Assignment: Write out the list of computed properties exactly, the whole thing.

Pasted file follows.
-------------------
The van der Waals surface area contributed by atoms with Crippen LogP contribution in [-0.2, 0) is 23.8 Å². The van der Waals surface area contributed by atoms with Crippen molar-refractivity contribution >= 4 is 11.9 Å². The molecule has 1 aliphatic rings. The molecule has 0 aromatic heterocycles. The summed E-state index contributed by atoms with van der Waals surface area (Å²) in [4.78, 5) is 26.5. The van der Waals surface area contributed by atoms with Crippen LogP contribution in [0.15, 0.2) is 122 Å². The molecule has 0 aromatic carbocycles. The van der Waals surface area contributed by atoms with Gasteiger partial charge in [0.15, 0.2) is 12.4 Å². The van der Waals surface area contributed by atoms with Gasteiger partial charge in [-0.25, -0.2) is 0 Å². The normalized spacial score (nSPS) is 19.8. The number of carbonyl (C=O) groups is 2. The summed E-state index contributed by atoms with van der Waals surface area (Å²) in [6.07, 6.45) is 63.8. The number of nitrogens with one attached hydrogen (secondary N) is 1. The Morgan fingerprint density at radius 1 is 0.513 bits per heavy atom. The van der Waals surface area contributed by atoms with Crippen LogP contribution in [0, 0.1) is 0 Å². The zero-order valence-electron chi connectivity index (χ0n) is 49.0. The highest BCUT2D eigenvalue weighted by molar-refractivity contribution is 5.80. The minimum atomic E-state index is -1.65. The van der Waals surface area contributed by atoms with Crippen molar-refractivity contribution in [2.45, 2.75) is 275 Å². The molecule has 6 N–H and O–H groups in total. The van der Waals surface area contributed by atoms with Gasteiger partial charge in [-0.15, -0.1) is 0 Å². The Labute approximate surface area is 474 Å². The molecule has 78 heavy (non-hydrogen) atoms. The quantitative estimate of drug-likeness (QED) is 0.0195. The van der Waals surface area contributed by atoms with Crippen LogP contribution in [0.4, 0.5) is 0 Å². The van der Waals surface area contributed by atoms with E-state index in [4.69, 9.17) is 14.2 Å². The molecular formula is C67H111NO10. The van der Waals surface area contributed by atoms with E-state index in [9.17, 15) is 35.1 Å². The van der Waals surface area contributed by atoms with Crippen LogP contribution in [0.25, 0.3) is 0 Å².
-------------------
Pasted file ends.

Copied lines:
The van der Waals surface area contributed by atoms with Crippen LogP contribution in [-0.2, 0) is 23.8 Å². The van der Waals surface area contributed by atoms with Crippen molar-refractivity contribution >= 4 is 11.9 Å². The molecule has 1 aliphatic rings. The molecule has 0 aromatic heterocycles. The summed E-state index contributed by atoms with van der Waals surface area (Å²) in [4.78, 5) is 26.5. The van der Waals surface area contributed by atoms with Crippen LogP contribution in [0.15, 0.2) is 122 Å². The molecule has 0 aromatic carbocycles. The van der Waals surface area contributed by atoms with Gasteiger partial charge in [0.15, 0.2) is 12.4 Å². The van der Waals surface area contributed by atoms with Gasteiger partial charge in [-0.25, -0.2) is 0 Å². The normalized spacial score (nSPS) is 19.8. The number of carbonyl (C=O) groups is 2. The summed E-state index contributed by atoms with van der Waals surface area (Å²) in [6.07, 6.45) is 63.8. The number of nitrogens with one attached hydrogen (secondary N) is 1. The Morgan fingerprint density at radius 1 is 0.513 bits per heavy atom. The van der Waals surface area contributed by atoms with Crippen LogP contribution in [0, 0.1) is 0 Å². The zero-order valence-electron chi connectivity index (χ0n) is 49.0. The highest BCUT2D eigenvalue weighted by molar-refractivity contribution is 5.80. The minimum atomic E-state index is -1.65. The van der Waals surface area contributed by atoms with Crippen molar-refractivity contribution in [2.45, 2.75) is 275 Å². The molecule has 6 N–H and O–H groups in total. The van der Waals surface area contributed by atoms with Gasteiger partial charge in [-0.15, -0.1) is 0 Å². The Labute approximate surface area is 474 Å². The molecule has 78 heavy (non-hydrogen) atoms. The quantitative estimate of drug-likeness (QED) is 0.0195. The van der Waals surface area contributed by atoms with Crippen LogP contribution in [0.4, 0.5) is 0 Å². The van der Waals surface area contributed by atoms with E-state index in [4.69, 9.17) is 14.2 Å². The molecular formula is C67H111NO10. The van der Waals surface area contributed by atoms with E-state index in [9.17, 15) is 35.1 Å². The van der Waals surface area contributed by atoms with Crippen LogP contribution in [0.25, 0.3) is 0 Å².